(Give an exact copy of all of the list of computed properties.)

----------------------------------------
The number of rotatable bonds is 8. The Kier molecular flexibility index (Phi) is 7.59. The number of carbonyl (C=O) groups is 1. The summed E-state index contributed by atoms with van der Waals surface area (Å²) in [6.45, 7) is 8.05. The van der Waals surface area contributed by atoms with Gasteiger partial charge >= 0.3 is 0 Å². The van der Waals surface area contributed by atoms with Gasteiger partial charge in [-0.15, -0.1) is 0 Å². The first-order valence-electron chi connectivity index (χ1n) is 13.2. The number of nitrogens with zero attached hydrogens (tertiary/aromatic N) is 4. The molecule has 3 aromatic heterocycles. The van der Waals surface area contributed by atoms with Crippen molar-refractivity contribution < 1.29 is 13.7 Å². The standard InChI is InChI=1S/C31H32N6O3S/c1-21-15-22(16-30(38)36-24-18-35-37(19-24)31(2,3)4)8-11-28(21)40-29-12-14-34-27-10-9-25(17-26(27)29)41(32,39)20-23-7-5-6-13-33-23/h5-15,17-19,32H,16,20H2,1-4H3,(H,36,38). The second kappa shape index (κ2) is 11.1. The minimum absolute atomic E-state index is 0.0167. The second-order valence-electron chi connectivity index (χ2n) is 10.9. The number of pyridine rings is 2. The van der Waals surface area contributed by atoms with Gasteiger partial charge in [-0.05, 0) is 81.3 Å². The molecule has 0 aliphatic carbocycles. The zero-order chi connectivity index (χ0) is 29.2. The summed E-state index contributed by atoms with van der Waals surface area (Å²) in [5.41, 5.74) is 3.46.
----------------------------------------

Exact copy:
The number of rotatable bonds is 8. The Kier molecular flexibility index (Phi) is 7.59. The number of carbonyl (C=O) groups is 1. The summed E-state index contributed by atoms with van der Waals surface area (Å²) in [6.45, 7) is 8.05. The van der Waals surface area contributed by atoms with Gasteiger partial charge >= 0.3 is 0 Å². The van der Waals surface area contributed by atoms with Gasteiger partial charge in [-0.15, -0.1) is 0 Å². The first-order valence-electron chi connectivity index (χ1n) is 13.2. The number of nitrogens with zero attached hydrogens (tertiary/aromatic N) is 4. The molecule has 3 aromatic heterocycles. The van der Waals surface area contributed by atoms with Crippen molar-refractivity contribution < 1.29 is 13.7 Å². The standard InChI is InChI=1S/C31H32N6O3S/c1-21-15-22(16-30(38)36-24-18-35-37(19-24)31(2,3)4)8-11-28(21)40-29-12-14-34-27-10-9-25(17-26(27)29)41(32,39)20-23-7-5-6-13-33-23/h5-15,17-19,32H,16,20H2,1-4H3,(H,36,38). The second kappa shape index (κ2) is 11.1. The minimum absolute atomic E-state index is 0.0167. The second-order valence-electron chi connectivity index (χ2n) is 10.9. The number of pyridine rings is 2. The van der Waals surface area contributed by atoms with Gasteiger partial charge in [-0.05, 0) is 81.3 Å². The molecule has 0 aliphatic carbocycles. The zero-order chi connectivity index (χ0) is 29.2. The summed E-state index contributed by atoms with van der Waals surface area (Å²) in [5.41, 5.74) is 3.46.